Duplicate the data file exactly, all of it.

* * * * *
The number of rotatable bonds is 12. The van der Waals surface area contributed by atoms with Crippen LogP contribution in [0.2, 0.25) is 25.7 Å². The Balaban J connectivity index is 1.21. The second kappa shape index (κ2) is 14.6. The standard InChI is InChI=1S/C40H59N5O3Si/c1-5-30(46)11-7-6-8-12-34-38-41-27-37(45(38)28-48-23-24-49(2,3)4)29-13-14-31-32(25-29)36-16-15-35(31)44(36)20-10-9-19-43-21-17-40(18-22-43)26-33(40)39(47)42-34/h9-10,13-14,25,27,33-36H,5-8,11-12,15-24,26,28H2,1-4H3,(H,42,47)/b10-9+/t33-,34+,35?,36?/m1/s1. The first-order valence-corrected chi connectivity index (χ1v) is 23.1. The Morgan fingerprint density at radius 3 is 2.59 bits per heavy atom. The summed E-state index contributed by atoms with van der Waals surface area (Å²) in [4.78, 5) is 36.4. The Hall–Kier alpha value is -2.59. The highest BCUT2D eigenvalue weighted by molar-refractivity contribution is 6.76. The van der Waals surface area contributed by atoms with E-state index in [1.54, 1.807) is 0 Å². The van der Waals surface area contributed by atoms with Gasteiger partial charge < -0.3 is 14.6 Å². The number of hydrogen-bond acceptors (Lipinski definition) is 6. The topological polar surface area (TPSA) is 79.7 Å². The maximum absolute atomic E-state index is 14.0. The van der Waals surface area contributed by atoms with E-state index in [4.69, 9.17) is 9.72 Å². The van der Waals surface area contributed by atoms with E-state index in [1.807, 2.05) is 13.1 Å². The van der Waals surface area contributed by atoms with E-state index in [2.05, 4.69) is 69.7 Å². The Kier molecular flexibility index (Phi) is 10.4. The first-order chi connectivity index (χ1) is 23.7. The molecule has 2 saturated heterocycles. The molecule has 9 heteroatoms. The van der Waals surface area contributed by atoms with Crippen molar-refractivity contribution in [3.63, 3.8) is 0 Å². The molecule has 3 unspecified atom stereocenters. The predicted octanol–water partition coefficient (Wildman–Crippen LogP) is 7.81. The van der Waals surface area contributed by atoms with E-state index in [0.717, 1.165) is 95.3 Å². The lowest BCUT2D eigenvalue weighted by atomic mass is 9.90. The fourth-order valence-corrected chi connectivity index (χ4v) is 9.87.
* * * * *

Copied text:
The number of rotatable bonds is 12. The van der Waals surface area contributed by atoms with Crippen LogP contribution in [0.2, 0.25) is 25.7 Å². The Balaban J connectivity index is 1.21. The second kappa shape index (κ2) is 14.6. The standard InChI is InChI=1S/C40H59N5O3Si/c1-5-30(46)11-7-6-8-12-34-38-41-27-37(45(38)28-48-23-24-49(2,3)4)29-13-14-31-32(25-29)36-16-15-35(31)44(36)20-10-9-19-43-21-17-40(18-22-43)26-33(40)39(47)42-34/h9-10,13-14,25,27,33-36H,5-8,11-12,15-24,26,28H2,1-4H3,(H,42,47)/b10-9+/t33-,34+,35?,36?/m1/s1. The first-order valence-corrected chi connectivity index (χ1v) is 23.1. The Morgan fingerprint density at radius 3 is 2.59 bits per heavy atom. The summed E-state index contributed by atoms with van der Waals surface area (Å²) in [4.78, 5) is 36.4. The Hall–Kier alpha value is -2.59. The highest BCUT2D eigenvalue weighted by molar-refractivity contribution is 6.76. The van der Waals surface area contributed by atoms with E-state index in [1.54, 1.807) is 0 Å². The van der Waals surface area contributed by atoms with Gasteiger partial charge < -0.3 is 14.6 Å². The number of hydrogen-bond acceptors (Lipinski definition) is 6. The topological polar surface area (TPSA) is 79.7 Å². The maximum absolute atomic E-state index is 14.0. The van der Waals surface area contributed by atoms with E-state index in [4.69, 9.17) is 9.72 Å². The van der Waals surface area contributed by atoms with E-state index in [1.807, 2.05) is 13.1 Å². The van der Waals surface area contributed by atoms with E-state index in [2.05, 4.69) is 69.7 Å². The Kier molecular flexibility index (Phi) is 10.4. The first-order chi connectivity index (χ1) is 23.7. The molecule has 2 saturated heterocycles. The molecule has 9 heteroatoms. The van der Waals surface area contributed by atoms with Crippen molar-refractivity contribution in [3.63, 3.8) is 0 Å². The molecule has 3 unspecified atom stereocenters. The predicted octanol–water partition coefficient (Wildman–Crippen LogP) is 7.81. The van der Waals surface area contributed by atoms with E-state index in [0.717, 1.165) is 95.3 Å². The lowest BCUT2D eigenvalue weighted by atomic mass is 9.90. The fourth-order valence-corrected chi connectivity index (χ4v) is 9.87.